First announced back at Google I/O 2017, Google Lens has since seen a considerable amount of development. It appeared inside Google Photos, moved on to the Google Assistant, and finally graduated into the feature that’s built in into almost every Android Pie device out there. While I’m sure a lot of you are aware of Google Lens being available on your phone, chances are you’ve not been using it to its full potential. So, here are 10 useful Google Lens features you should try out on your phone in 2020.
Note: For some strange reason, Google Lens pulls out different results for the same photo when launched through the camera, the Assistant, and the Photos app, so your mileage may vary.
10 Useful Google Lens Features to Use in 2020
1. Copy Text from the Real World
One of the features that I use the most in Google Lens is its ability to copy text from the real world directly. It’s a pretty awesome feature, and one that comes in handy quite often (at least to me). Using this is straightforward. Just point your camera at the text you want to copy and head into the Google Lens mode. Tap on the text, and Lens will highlight it. You can then simply drag to select whatever you want to copy, and then tap on the ‘Copy text’ button. Easy as that.
This comes in exceptionally handy when you’re trying to copy things like Rupesh’s Sunday Edition Episode 1 script for some strange reason, or when, like me, you come across some weird word you don’t know the meaning to and you want to check it’s meaning without having to type it into Google.
2. Detect Flowers, Animals, Paintings, and More
Google Lens is also pretty good at detecting flowers, animals, famous paintings, and a lot of other stuff like landmarks. So, next time you’re out on a walk and you come across an unknown flower, try using Google Lens to figure out what it is. You can simply point your camera at the flower, animal (or object) to find what it is. If that doesn’t work (sometimes it doesn’t), I find it easier to just click a picture of it and use the Google Lens feature inside Google Photos. Yeah, Lens is a little finicky right now, but we’ll give it some time to learn more about the world. That is, unless Google decides to send it the way of Hangouts, Google Plus, or Allo.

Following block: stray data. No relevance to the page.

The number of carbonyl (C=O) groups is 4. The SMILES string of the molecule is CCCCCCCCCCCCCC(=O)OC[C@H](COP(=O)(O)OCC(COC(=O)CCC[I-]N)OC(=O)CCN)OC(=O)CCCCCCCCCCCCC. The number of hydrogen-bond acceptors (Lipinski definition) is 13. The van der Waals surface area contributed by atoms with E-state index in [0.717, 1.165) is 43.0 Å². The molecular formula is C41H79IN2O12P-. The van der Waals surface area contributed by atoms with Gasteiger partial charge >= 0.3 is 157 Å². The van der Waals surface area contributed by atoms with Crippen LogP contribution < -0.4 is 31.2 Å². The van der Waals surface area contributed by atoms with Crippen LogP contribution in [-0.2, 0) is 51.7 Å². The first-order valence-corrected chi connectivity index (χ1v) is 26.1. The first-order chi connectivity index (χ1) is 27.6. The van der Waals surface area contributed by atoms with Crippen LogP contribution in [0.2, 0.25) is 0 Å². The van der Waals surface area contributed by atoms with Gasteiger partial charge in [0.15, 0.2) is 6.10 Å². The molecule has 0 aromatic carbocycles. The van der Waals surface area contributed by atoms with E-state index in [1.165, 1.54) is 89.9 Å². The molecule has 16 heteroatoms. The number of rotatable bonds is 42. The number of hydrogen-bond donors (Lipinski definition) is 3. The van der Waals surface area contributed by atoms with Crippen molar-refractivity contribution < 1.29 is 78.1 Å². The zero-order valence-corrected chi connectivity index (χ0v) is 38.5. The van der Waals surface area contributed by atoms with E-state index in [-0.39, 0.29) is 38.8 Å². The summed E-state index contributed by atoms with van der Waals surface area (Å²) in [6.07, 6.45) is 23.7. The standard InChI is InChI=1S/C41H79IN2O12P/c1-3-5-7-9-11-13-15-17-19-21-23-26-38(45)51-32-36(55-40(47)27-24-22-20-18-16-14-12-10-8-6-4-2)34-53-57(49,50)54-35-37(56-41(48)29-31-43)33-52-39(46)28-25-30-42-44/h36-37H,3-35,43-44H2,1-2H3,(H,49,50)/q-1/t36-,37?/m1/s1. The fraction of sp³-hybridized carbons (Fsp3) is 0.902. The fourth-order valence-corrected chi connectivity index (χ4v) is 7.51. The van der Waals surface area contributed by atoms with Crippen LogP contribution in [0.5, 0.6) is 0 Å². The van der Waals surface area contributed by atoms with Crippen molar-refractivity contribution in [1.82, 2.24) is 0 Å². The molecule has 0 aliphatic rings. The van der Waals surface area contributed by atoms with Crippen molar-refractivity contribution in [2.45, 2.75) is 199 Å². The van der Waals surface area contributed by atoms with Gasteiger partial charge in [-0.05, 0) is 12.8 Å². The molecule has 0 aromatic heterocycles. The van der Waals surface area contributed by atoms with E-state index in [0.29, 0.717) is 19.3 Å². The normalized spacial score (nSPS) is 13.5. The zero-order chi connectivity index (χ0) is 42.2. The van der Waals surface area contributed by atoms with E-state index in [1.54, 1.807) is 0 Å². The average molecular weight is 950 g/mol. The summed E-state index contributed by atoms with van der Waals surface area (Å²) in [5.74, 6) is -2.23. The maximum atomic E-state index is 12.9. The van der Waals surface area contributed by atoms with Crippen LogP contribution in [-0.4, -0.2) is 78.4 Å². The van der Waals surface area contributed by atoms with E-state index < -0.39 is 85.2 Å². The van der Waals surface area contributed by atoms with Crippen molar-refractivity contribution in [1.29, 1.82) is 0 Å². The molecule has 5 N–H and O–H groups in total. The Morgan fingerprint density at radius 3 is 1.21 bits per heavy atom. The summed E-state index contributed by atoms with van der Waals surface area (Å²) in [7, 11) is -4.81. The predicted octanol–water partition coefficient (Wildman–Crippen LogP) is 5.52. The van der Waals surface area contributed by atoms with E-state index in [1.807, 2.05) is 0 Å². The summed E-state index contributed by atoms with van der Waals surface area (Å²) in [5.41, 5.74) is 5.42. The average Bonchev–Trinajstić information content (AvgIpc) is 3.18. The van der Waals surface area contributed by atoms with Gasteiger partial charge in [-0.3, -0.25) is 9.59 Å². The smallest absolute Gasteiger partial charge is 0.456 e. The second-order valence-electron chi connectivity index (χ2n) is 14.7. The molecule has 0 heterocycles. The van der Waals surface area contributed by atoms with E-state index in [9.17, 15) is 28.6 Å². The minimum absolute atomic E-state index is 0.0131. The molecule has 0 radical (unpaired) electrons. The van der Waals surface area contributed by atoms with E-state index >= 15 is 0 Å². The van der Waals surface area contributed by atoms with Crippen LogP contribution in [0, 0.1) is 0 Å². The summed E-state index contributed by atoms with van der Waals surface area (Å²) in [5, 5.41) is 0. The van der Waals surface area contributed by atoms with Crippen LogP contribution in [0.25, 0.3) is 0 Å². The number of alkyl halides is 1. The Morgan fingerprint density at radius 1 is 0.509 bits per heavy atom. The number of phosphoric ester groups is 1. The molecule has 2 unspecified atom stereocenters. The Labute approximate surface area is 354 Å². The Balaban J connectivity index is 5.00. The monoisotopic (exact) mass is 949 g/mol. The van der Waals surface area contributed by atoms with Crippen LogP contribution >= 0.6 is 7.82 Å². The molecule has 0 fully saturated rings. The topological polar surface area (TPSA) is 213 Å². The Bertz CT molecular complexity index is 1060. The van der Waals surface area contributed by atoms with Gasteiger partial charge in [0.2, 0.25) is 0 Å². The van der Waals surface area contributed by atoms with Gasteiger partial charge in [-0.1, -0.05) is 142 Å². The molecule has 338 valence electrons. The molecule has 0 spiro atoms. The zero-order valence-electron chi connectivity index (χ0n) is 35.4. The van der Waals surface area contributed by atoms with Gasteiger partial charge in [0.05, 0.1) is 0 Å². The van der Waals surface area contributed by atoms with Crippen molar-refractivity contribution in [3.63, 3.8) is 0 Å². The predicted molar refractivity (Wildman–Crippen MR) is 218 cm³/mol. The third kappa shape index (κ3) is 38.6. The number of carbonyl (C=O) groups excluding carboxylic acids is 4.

3. Add Contacts, Find Businesses by Scanning Visiting Cards
Another use-case that you might find handy, especially if you meet a lot of people who hand you visiting cards, is Google Lens’ ability to add contacts by simply scanning a business card. I’ve only used it a couple of times but it works really well.
Plus, you can even use Google Lens to get directions to a business by scanning their business card itself. This doesn’t always work, and as far as I can tell, it only works for business that are listed on Google Maps, so there’s that. For the most part, however, businesses are listed on Maps, and you should be able to get driving, biking, or walking directions by scanning their business cards.
4. Scan URLs from PC to Open in Mobile
Have you ever visited a website on your laptop and then wanted to visit the same website on your smartphone instead? With Google Lens, that’s easy. Simply launch Google Lens on your phone, point it at the URL bar on your browser, and tap on the URL. Google will auto-detect the URL text and will give you the option to ‘go’ to that address in your smartphone. Pretty simple right?